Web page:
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 Texas : Towns : Dallas :
Texas Neighborhoods: Number 000003

Dallas' "Deep Ellum" Historical District

A Dallas Counterpart to Memphis' Beale Street
Dallas, Texas

T & P ghost sign, Deep Ellum  District, Dallas Texas
T & P Ghost Sign in the Deep Ellum District near downtown Dallas
Photo Courtesy Stephen Johnson, May 2007
Once known as "Central Track," for it proximity to the downtown depot of the Houston and Texas Central Railroad tracks, the name Ellum was the local pronounciation for Elm (Street).

The neighborhood, which was settled after the Civil War by emancipated slaves, was once considered far from downtown Dallas. The district was once the headquarters for company that manufactured cotton gins (1880s) and later, around 1913, the Ford Motor Company opened the Southwestern Ford Assembly Plant.

In 1916, the Grand Temple of the Black Knights of Pythias was built, which is considered by many to be the first Black professional building in Dallas. Black dentists, doctors and lawyers rented office space here and the building housed the offices of the Express - a weekly newspaper for Dallas' Black community. A rooftop ballroom hosted dances and various gatherings.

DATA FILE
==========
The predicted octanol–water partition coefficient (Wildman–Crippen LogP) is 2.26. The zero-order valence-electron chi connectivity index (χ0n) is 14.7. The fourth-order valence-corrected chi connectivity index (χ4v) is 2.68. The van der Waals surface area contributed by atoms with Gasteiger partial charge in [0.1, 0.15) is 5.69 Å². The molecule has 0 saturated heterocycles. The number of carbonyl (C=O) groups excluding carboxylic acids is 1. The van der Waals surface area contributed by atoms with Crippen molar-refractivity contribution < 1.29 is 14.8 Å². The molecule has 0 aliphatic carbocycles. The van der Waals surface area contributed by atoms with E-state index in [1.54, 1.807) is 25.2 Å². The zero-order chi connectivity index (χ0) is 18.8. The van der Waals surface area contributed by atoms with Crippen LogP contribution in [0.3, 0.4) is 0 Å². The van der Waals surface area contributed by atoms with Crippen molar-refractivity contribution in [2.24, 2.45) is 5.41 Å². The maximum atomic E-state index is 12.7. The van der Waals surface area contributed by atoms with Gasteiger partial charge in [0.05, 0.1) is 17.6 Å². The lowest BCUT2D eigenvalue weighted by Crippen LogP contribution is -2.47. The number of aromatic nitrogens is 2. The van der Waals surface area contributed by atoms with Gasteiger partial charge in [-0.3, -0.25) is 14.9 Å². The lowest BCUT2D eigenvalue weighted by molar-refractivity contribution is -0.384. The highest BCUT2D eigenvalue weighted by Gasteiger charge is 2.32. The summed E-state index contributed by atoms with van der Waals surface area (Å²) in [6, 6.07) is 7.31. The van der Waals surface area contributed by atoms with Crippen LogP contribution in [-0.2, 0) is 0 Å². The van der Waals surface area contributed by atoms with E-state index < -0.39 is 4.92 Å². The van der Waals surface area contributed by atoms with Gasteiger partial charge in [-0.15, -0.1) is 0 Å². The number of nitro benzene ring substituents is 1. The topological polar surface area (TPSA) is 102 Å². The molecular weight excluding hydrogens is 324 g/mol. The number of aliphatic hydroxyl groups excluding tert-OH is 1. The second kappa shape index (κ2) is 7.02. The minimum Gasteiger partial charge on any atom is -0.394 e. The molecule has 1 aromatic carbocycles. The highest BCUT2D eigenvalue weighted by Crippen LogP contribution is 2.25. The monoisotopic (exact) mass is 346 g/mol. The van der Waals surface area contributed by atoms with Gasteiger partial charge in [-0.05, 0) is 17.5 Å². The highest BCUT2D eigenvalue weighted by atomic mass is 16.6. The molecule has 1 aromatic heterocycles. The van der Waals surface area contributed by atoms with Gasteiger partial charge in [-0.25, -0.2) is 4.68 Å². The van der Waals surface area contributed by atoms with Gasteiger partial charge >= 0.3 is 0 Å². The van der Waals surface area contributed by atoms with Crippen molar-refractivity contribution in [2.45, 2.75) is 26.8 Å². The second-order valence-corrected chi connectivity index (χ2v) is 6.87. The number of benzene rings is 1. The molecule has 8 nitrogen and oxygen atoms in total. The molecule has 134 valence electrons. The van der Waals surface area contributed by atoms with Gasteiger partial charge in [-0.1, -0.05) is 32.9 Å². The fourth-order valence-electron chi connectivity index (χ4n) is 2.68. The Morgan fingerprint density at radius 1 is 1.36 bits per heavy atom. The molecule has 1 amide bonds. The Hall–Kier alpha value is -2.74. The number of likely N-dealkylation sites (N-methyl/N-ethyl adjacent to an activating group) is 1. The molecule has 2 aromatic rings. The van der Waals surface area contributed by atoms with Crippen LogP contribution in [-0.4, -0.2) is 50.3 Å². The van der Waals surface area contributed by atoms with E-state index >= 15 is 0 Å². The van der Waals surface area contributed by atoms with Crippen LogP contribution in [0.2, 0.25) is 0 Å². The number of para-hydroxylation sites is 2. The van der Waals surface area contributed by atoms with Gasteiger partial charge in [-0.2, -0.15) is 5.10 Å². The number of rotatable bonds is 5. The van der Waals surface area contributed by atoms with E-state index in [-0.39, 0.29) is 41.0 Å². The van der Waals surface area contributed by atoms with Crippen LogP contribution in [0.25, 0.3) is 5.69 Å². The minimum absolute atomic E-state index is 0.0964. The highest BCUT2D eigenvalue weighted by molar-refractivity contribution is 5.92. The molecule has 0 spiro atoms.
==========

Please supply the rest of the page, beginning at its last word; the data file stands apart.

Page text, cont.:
By the 1920s Deep Ellum was established as a shopping and entertainment section for Black Dallasites. Cafes, and nightclubs outnumbered pawn shops 2 to 1.

Legendary Blues artists like Blind Lemon Jefferson, "Leadbelly" and "Lightnin'" Hopkins played in the dives and speakeasys of Deep Ellum before they became nationally known.

Innocent domino palors were, more often than not, fronts for gambling houses and the section had it's own red-light district, cementing it's reputation as an unsavory place.

Dring WWII with so many men in the service, Deep Ellum entered into a downward spiral. Postwar prosperity enabled many people (legit and otherwise) who had dreamed of getting out of Deep Ellum to finally escape. The railroad pulled up its rails and demolished the depot and the final blow came when the streetcar service was discontinued in the mid 1950s.

The Uptown Improvement League was formed to breathe life back into the area, but in the late 1960s, heart of Deep Elm (the 2400 Block) was covered by an elevated expressway. Deep Ellum was in an economic coma throughout the 1970s.

In 1983 a plan was unveiled to redevelop the area, taking atvantage of the neighborhood's "naughty reputation" to attract a "Bohemian" atmosphere of nightclubs, cafes, and galleries. Long vacant buildings were renovated to become upscale boutiques for a large and appreciative audience.
Old Gulf Oil Service Station
3400 Commerce Street (Deep Ellum Historical District), Dallas, TX
Photo Courtesy Stephen Johnson, May 2007
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